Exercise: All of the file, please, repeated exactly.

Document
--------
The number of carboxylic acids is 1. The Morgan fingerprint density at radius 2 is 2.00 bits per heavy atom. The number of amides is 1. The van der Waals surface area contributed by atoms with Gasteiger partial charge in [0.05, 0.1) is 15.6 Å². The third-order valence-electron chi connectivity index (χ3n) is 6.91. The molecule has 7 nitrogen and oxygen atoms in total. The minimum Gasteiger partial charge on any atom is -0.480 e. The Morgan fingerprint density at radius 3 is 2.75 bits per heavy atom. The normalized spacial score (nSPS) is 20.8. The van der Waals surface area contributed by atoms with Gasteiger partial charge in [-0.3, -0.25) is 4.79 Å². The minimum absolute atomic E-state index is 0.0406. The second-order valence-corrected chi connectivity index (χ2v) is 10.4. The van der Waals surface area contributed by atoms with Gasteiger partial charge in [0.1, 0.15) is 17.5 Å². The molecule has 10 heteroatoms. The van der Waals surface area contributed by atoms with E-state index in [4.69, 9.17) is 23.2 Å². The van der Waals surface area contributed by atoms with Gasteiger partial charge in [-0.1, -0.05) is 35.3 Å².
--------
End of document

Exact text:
The number of carboxylic acids is 1. The Morgan fingerprint density at radius 2 is 2.00 bits per heavy atom. The number of amides is 1. The van der Waals surface area contributed by atoms with Gasteiger partial charge in [0.05, 0.1) is 15.6 Å². The third-order valence-electron chi connectivity index (χ3n) is 6.91. The molecule has 7 nitrogen and oxygen atoms in total. The minimum Gasteiger partial charge on any atom is -0.480 e. The Morgan fingerprint density at radius 3 is 2.75 bits per heavy atom. The normalized spacial score (nSPS) is 20.8. The van der Waals surface area contributed by atoms with Gasteiger partial charge in [-0.3, -0.25) is 4.79 Å². The minimum absolute atomic E-state index is 0.0406. The second-order valence-corrected chi connectivity index (χ2v) is 10.4. The van der Waals surface area contributed by atoms with Gasteiger partial charge in [0.1, 0.15) is 17.5 Å². The molecule has 10 heteroatoms. The van der Waals surface area contributed by atoms with E-state index in [4.69, 9.17) is 23.2 Å². The van der Waals surface area contributed by atoms with Gasteiger partial charge in [-0.1, -0.05) is 35.3 Å².